Electric vehicle manufacturer Tesla is the frequent subject of rumors and speculation, all of which must be taken with a grain of salt. But if the newest batch of rumors is to be believed, Tesla is currently looking into an “extreme fast charging” technology developed by Israeli startup StoreDot, per Inside EVs.
The news comes via an article in USA Today that, as Inside EVs noted, “doesn’t cite any sources.” The USA Today article in question was written by a contributor and contained a disclaimer at the bottom reading, “Members of the editorial and news staff of the USA TODAY Network were not involved in the creation of this content.”
If the report is to be believed, Tesla’s interest in StoreDot could mean shorter charging times for Teslas, as the company claims to have developed batteries that can charge 100 miles of driving range in just five minutes, per Inside EVs.
On StoreDot’s website, the company describes itself as “the innovator of proven EV batteries that recharge faster, are safer and more sustainable, running on patented organic nanomaterials fully optimized by AI, and packed into high-energy cells that are design-ready for mass production.”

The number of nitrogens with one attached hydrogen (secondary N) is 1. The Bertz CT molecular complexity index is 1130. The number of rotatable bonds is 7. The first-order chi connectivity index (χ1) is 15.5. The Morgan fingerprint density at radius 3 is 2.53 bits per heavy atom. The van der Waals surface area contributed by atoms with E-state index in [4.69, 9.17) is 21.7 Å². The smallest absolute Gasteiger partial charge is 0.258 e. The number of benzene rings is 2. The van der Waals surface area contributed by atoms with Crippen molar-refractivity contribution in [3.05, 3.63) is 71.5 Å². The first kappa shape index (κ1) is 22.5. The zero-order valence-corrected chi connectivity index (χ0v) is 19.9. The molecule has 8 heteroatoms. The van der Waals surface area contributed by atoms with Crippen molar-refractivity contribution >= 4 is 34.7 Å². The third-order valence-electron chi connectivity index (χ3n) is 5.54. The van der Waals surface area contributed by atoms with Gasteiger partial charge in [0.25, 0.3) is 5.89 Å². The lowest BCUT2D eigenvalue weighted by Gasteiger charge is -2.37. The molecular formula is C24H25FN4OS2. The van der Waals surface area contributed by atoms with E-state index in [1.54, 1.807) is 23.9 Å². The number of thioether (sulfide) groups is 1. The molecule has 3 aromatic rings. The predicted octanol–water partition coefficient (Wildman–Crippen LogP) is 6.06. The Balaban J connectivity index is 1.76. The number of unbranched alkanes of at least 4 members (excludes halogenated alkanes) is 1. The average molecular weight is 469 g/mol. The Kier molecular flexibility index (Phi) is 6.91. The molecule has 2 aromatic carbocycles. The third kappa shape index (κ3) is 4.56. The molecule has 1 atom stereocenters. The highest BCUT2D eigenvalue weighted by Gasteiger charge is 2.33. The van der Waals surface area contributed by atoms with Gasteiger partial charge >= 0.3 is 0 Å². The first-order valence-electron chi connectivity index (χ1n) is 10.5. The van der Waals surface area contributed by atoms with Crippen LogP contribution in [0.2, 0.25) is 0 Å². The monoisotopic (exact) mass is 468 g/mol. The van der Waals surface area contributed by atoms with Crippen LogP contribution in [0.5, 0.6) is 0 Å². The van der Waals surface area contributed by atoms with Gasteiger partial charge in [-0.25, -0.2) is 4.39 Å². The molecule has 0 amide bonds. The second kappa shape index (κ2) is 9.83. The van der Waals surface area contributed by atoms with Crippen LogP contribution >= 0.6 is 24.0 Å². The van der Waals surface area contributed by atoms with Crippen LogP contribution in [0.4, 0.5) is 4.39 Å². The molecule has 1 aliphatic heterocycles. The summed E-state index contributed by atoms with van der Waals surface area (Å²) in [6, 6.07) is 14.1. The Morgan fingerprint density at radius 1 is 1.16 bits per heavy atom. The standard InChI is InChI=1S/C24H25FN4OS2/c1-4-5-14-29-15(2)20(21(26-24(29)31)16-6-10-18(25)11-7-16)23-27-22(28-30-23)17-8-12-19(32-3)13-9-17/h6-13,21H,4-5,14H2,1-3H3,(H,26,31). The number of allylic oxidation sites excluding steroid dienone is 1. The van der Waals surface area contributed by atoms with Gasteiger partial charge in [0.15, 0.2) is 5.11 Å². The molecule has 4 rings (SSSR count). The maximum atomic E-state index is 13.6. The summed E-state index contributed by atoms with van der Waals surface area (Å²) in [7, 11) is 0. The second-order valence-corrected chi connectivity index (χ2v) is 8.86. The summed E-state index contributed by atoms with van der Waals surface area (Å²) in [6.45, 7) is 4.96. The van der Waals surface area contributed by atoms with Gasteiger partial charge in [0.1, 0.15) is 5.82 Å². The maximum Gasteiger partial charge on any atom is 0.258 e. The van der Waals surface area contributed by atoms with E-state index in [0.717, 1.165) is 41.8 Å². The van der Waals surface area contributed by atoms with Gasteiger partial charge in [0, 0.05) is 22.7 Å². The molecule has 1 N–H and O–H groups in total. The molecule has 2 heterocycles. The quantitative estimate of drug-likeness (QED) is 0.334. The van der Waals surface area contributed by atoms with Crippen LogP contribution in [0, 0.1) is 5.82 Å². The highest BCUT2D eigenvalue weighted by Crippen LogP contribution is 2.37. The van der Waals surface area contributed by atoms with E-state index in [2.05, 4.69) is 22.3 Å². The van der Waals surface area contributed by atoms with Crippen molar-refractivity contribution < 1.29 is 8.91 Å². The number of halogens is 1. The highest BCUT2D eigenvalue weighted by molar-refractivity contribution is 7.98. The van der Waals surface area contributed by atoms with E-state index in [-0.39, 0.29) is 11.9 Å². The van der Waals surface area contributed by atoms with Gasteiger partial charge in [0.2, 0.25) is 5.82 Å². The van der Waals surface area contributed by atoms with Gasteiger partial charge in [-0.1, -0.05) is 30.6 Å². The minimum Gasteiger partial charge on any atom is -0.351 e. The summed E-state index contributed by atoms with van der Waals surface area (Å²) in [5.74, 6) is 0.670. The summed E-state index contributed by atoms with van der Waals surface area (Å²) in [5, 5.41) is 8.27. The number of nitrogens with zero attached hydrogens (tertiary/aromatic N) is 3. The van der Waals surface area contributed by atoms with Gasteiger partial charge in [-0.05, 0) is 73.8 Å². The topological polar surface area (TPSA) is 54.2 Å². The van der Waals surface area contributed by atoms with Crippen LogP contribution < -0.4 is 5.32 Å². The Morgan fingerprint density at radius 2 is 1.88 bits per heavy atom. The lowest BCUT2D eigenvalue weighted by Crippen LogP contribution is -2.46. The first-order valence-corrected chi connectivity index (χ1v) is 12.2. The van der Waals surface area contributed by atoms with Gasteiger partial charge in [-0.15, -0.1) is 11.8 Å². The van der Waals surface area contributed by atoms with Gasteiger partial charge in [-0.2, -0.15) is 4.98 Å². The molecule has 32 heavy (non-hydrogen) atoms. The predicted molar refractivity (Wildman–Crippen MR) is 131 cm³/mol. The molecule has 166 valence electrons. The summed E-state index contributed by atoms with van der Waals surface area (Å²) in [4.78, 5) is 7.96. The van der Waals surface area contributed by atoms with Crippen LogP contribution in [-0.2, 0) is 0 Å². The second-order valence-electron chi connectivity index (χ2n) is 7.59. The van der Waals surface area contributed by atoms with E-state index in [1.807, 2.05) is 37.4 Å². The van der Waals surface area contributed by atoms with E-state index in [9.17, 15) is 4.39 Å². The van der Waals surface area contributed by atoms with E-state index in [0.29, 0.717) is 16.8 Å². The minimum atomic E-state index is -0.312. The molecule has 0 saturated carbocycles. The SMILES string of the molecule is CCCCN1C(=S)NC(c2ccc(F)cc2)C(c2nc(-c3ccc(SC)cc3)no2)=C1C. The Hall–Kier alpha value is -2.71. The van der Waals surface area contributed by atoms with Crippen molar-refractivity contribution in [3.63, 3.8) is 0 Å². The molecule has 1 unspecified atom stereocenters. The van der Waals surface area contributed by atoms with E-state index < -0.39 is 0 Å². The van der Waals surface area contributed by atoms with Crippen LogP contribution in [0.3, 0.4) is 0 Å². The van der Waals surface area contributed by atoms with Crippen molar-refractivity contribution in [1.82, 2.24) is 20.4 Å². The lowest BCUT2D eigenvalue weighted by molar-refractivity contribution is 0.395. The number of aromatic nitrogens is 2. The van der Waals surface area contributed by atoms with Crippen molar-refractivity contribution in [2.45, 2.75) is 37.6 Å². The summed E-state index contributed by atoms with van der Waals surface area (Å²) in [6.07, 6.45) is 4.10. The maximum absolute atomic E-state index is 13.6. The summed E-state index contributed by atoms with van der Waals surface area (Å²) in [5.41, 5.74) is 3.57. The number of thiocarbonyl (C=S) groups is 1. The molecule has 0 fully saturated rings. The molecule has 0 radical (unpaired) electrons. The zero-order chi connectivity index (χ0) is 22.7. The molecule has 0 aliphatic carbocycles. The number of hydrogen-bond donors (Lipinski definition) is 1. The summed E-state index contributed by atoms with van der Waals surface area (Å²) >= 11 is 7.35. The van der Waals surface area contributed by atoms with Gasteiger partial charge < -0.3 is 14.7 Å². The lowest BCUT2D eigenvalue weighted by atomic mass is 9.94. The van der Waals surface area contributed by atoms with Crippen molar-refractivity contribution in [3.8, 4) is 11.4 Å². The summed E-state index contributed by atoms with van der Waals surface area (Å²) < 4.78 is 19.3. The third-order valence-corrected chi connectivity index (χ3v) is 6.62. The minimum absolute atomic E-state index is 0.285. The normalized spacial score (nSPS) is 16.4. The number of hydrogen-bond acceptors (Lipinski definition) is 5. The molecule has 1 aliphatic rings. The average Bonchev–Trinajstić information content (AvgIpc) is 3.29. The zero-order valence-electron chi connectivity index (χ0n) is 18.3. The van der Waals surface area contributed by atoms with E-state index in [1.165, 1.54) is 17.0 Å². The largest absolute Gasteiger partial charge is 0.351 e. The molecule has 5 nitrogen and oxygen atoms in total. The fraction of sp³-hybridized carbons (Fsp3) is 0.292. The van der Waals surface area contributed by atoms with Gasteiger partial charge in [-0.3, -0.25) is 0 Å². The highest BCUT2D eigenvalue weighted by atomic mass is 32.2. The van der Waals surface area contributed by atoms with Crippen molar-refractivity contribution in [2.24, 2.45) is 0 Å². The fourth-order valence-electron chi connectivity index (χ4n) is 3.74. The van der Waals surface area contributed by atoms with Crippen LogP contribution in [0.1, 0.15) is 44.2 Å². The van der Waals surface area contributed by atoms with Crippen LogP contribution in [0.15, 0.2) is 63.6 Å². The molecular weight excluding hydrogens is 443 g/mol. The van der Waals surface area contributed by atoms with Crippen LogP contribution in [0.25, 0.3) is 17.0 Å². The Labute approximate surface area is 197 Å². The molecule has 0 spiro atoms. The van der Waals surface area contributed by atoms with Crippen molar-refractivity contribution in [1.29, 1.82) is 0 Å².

If the company’s XFC batteries work as advertised and Tesla is indeed interested in using them, that could potentially go a long way toward alleviating drivers’ “range anxiety” when taking EVs on long drives.
If not, spreading a rumor that the company is possibly going to be in business with Tesla could go a long way toward pumping up StoreDot’s stock prices. Either way, this is great news for the Israeli startup.
While it is impossible to say what degree of truth there is to this rumor, especially without any sources, Tesla has certainly been looking into more options to keep its EVs supplied with batteries as of late. Other recent rumors include one that Tesla is looking into building a battery plant somewhere in the United States in a possibly controversial partnership with CATL, China’s leading EV battery maker.
Tesla is also building a lithium refinery in Texas and something called a Lithium Lab in Nevada, both of which could signal the company’s intention to produce more batteries domestically.
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